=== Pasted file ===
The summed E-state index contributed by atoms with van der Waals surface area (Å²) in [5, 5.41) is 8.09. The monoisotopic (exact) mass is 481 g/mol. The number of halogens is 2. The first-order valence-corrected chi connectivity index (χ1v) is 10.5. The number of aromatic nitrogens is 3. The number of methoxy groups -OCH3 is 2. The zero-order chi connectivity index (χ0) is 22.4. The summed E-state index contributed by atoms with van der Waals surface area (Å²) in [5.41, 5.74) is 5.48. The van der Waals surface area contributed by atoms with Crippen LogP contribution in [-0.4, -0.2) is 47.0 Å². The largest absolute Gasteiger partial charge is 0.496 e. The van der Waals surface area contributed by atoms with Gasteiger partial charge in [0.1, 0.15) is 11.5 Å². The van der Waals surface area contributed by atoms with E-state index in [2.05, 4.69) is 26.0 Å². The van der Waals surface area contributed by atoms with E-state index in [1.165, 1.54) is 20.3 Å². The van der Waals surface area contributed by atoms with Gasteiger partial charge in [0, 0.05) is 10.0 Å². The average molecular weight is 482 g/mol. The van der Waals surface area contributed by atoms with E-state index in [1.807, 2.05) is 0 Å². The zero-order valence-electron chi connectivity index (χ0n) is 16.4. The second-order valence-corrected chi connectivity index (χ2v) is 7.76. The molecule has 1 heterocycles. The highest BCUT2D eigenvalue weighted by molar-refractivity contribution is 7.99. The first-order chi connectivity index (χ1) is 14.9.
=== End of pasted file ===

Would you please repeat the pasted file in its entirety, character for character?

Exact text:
The summed E-state index contributed by atoms with van der Waals surface area (Å²) in [5, 5.41) is 8.09. The monoisotopic (exact) mass is 481 g/mol. The number of halogens is 2. The first-order valence-corrected chi connectivity index (χ1v) is 10.5. The number of aromatic nitrogens is 3. The number of methoxy groups -OCH3 is 2. The zero-order chi connectivity index (χ0) is 22.4. The summed E-state index contributed by atoms with van der Waals surface area (Å²) in [5.41, 5.74) is 5.48. The van der Waals surface area contributed by atoms with Crippen LogP contribution in [-0.4, -0.2) is 47.0 Å². The largest absolute Gasteiger partial charge is 0.496 e. The van der Waals surface area contributed by atoms with Gasteiger partial charge in [0.1, 0.15) is 11.5 Å². The van der Waals surface area contributed by atoms with E-state index in [2.05, 4.69) is 26.0 Å². The van der Waals surface area contributed by atoms with E-state index in [1.165, 1.54) is 20.3 Å². The van der Waals surface area contributed by atoms with Gasteiger partial charge in [0, 0.05) is 10.0 Å². The average molecular weight is 482 g/mol. The van der Waals surface area contributed by atoms with E-state index in [1.807, 2.05) is 0 Å². The zero-order valence-electron chi connectivity index (χ0n) is 16.4. The second-order valence-corrected chi connectivity index (χ2v) is 7.76. The molecule has 1 heterocycles. The highest BCUT2D eigenvalue weighted by molar-refractivity contribution is 7.99. The first-order chi connectivity index (χ1) is 14.9.